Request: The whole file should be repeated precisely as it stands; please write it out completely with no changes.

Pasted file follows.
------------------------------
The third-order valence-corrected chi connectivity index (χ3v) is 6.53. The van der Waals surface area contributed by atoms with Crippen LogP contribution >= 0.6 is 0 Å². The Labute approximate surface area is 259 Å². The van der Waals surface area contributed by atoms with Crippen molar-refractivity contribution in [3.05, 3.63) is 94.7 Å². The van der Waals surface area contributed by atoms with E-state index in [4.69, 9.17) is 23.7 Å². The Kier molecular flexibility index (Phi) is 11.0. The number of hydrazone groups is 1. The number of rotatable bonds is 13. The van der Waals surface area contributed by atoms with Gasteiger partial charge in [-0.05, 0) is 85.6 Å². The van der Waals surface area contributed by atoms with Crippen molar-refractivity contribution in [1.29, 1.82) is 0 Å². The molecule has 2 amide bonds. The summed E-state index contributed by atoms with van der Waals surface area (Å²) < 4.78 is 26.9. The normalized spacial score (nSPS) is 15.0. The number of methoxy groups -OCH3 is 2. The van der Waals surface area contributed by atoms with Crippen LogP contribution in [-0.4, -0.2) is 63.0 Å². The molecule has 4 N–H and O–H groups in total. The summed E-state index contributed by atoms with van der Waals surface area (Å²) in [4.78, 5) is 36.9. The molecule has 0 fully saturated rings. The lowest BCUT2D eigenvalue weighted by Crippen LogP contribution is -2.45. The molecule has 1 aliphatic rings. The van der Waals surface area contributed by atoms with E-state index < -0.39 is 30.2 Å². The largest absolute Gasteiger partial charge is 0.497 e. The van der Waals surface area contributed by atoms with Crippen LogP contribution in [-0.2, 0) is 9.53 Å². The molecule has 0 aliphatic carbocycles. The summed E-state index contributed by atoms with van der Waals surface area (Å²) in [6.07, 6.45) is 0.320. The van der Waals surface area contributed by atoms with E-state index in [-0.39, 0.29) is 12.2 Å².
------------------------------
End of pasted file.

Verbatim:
The third-order valence-corrected chi connectivity index (χ3v) is 6.53. The van der Waals surface area contributed by atoms with Crippen LogP contribution >= 0.6 is 0 Å². The Labute approximate surface area is 259 Å². The van der Waals surface area contributed by atoms with Crippen molar-refractivity contribution in [3.05, 3.63) is 94.7 Å². The van der Waals surface area contributed by atoms with E-state index in [4.69, 9.17) is 23.7 Å². The Kier molecular flexibility index (Phi) is 11.0. The number of hydrazone groups is 1. The number of rotatable bonds is 13. The van der Waals surface area contributed by atoms with Gasteiger partial charge in [-0.05, 0) is 85.6 Å². The van der Waals surface area contributed by atoms with Crippen molar-refractivity contribution in [1.29, 1.82) is 0 Å². The molecule has 2 amide bonds. The summed E-state index contributed by atoms with van der Waals surface area (Å²) < 4.78 is 26.9. The normalized spacial score (nSPS) is 15.0. The number of methoxy groups -OCH3 is 2. The van der Waals surface area contributed by atoms with Crippen LogP contribution in [-0.4, -0.2) is 63.0 Å². The molecule has 4 N–H and O–H groups in total. The summed E-state index contributed by atoms with van der Waals surface area (Å²) in [4.78, 5) is 36.9. The molecule has 0 fully saturated rings. The lowest BCUT2D eigenvalue weighted by Crippen LogP contribution is -2.45. The molecule has 1 aliphatic rings. The van der Waals surface area contributed by atoms with E-state index < -0.39 is 30.2 Å². The largest absolute Gasteiger partial charge is 0.497 e. The van der Waals surface area contributed by atoms with Crippen LogP contribution in [-0.2, 0) is 9.53 Å². The molecule has 0 aliphatic carbocycles. The summed E-state index contributed by atoms with van der Waals surface area (Å²) in [6.07, 6.45) is 0.320. The van der Waals surface area contributed by atoms with E-state index in [-0.39, 0.29) is 12.2 Å².